The coming week, soon as the next 48 hours, will see nights dipping into the 20s and possibly snowfall around Samhain. Today, in the rain, I need to go pick up some feed and get some supplies. Nothing drastic, probably 200lbs to last a few days for the pigs and chickens. (Yes, 200lbs of feed doesn't last long with 30+chickens and five large pigs.) So, like I always say, it's a day-by-day life. I did sell 10 bars of soap, my only sale the last 3 days, but it should cover the feed for the animals until Weds. I can either panic about that, or be grateful one person reached out since I posted that call to support. I am choosing gratitude and perseverance over panic. A farm can run on fumes, but hope is a higher octane.
Today, I'll be chopping and stacking wood in the rain to load the house for the coming cold. I am kind of excited to test out this fall/winter layering system. Non-cotton underwear, silk base layer, wool sweater over that, work pants, and am outer rain layer. I think the Canadians have it right when they say there is no bad weather, just bad clothing. And long ago I learned what most people wear at basecamps is what I wear to work everyday. I won't be uncomfortable doing the work, but my body isn't twenty-seven anymore. My ankle doesn't let me carry things as heavy as I used to carry. My shoulders now pinch or tear if I swing an axe too long. I honestly think my daily yoga practice is the BEST preventive healthcare I practice. I think if I can keep joints and muscles warm and stretched, even if I get sore, that it can prevent a torn shoulder or thrown-out back.
I treat my body a lot gentler and kinder these days. I had to learn that I deserved gentleness. When you grow up learning to hate yourself, you even brush your teeth and hair too hard. It took me until I was in my late thirties to be soft to myself.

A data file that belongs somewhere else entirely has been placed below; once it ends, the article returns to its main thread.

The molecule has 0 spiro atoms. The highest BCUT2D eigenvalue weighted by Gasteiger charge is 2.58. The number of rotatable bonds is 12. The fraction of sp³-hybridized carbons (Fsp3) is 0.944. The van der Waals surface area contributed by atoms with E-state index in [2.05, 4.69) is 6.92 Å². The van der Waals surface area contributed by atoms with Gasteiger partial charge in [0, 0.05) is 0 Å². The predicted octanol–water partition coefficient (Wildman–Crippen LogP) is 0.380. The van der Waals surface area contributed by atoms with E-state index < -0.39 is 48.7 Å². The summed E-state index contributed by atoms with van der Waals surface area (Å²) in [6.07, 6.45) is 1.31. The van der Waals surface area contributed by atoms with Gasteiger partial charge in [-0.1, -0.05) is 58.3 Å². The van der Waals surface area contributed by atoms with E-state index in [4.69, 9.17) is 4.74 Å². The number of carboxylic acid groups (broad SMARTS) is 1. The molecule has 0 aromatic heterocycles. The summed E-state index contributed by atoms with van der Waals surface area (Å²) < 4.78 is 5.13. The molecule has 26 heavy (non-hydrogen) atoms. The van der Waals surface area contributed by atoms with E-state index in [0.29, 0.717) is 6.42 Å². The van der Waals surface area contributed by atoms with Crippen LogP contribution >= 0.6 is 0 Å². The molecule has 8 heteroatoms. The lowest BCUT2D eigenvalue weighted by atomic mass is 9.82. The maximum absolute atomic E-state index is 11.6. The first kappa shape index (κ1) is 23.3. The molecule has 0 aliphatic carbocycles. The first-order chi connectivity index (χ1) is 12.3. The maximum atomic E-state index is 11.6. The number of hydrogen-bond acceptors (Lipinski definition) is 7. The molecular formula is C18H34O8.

I will stack the dry hardwood in various types and sizes in my silk and wool armor. I know when to throw in something quick-burning and hot like poplar or birch. I know when to add a chunk of cherry, let it turn into the kind of coals that can heat you from across a room. I have learned how to best use this stove, for both heat and cooking. It's the heart of this home, that Hob.
My life is very much like always camping, but with wifi and a shower. I promise it is a lot more comfortable than it sounds.
I used to use those fire starter logs for mornings. You know what I mean? The kind that are a reddish flaking composite of combustible whatnot and people put in urban fireplaces for show? Not a whole log, Jesus. I just buy one log for a couple dollars and use a hatchet to break it into fist-sized chunks and wrap them in old newspaper and load those with small kindling and splints to start a fire. One log can last 2 weeks of fast fire-starting in mornings but I'm trying to save my "fun money" for things like novels and occasional Chinese food take out (my local joint makes AMAZING fried spicy bean curd!) and I'd rather just spend an hour today making kindling and homemade fire starters with old egg cartons, sawdust, and candlewax than give that up twice a month.